At this lecture, Yoshikazu Kato will talk about the key findings of his working paper on US-China-Japan relations. It will be followed by a panel discussion with Jean-Pierre Cebestan on the G20 Summit and its implications for the trilateral relations.
At this lecture, Paul Evans of the University of British Columbia assessed the state of Canada-China relations and considered the context for the dispute and the outlook for a resolution.
Led by Professor Michael J. Enright, the study explores how Hong Kong’s further interaction with the Pearl River Delta can translate into expanded opportunities in the era of the Greater Bay Area.
China’s commercial sector is changing drastically and continually. In this report, key trends have been identified by 160 top-tier experts in China’s commercial sector from the Expert Committee of China General Chamber of Commerce together with the team from Fung Business Intelligence to draw key insights into China’s commercial developments over the coming year.
Asia Global Institute generates and disseminates innovative thinking, and business-relevant research on global issues from Asian perspectives. It aims to inform global policy and actions towards a prosperous and sustainable future for all.
In his Convedivergence series, Andrew Sheng, Distinguished Fellow of Asia Global Institute, argues that the real “penta-lemma” that the whole world faces is how to square off people, planet and profits with two other Ps, namely politics and paradigms. These five factors are closely interrelated because it is the inability to deliver the first three - social equality, green living and good income - that politics has become toxic. We are living in a world where everything has become more complex and unpredictable. A new paradigm is urgently needed for a new age of technology, inequality and global warming.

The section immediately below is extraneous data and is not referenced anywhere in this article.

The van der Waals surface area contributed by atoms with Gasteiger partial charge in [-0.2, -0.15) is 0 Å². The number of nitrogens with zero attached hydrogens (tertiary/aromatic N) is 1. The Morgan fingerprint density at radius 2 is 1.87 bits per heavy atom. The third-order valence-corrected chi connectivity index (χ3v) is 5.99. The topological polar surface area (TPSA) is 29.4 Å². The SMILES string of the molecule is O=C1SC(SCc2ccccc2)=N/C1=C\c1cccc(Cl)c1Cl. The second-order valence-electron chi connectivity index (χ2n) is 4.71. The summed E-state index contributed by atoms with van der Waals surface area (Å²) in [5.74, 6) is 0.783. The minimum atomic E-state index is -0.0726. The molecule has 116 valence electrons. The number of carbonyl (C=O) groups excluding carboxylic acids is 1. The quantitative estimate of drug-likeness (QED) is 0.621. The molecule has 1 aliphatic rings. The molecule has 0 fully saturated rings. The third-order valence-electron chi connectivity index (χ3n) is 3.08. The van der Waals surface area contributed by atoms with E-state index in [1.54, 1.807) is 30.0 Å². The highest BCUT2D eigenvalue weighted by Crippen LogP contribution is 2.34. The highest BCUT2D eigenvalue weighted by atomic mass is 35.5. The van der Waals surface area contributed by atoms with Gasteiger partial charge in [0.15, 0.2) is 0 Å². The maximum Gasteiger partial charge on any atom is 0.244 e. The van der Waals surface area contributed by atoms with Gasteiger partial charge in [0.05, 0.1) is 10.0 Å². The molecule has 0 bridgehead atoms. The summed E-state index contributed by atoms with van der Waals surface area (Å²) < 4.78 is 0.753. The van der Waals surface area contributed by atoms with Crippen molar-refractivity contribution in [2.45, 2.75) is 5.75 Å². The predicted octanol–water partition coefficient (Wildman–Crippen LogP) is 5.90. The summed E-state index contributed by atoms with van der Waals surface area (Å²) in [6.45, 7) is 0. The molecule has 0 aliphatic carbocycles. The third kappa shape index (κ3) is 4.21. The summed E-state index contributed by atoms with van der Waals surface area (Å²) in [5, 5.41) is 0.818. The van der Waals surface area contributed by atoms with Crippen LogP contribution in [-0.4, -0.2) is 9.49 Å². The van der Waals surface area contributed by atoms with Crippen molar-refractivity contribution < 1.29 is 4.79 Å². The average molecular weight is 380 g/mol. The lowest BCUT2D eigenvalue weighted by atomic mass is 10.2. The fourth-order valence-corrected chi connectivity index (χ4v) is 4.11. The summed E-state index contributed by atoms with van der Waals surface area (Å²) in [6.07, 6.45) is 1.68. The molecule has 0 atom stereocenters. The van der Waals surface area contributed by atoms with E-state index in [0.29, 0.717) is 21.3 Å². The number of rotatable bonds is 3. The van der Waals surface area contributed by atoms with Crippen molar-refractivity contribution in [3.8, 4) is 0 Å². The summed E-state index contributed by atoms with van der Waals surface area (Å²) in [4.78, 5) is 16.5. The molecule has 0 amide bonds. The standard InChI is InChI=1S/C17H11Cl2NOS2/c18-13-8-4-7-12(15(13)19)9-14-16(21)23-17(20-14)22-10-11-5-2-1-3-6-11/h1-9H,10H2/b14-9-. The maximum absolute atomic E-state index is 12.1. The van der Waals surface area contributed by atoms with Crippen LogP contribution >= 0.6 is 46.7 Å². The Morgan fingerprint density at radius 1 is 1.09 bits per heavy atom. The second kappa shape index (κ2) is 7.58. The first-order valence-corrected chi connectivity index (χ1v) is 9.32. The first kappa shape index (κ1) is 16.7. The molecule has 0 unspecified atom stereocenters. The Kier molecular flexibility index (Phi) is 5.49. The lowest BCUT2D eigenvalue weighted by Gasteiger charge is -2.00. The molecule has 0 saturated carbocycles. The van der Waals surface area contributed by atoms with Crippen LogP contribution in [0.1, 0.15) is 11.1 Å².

Yoshikazu Kato, Adjunct Associate Professor of Asia Global Institute, was joined by fellow panellists at CGTN to discuss implications of Abe's recent visit to Iran. Can Japan position itself as a neutral intermediary in Middle East politics?
The governance gap between the US and China - the former focuses on the rule of law, the latter on the rule by the Communist Party - suggests differences in their perceptions of the nature of a rules-based international order. Zhiwu Chen, Director of Asia Global Institute, says that this disconnect can be better understood by looking at how, at the beginning of the 20th century, lawyer-diplomats took over from military generals in negotiating international treaties.
An article in the South China Morning Post covering the perspectives of Zhiwu Chen, Director of Asia Global Institute, on how trade talks between China and the United States collapsed and Chinese and American officials failed to reach a deal.
Zhiwu Chen, Director of Asia Global Institute, says that the rise in trade tensions between the US and China may be due to the American side’s failure to appreciate the implications of China’s not being a rule-of-law country – that administrative action, not laws on the books, get things done in China.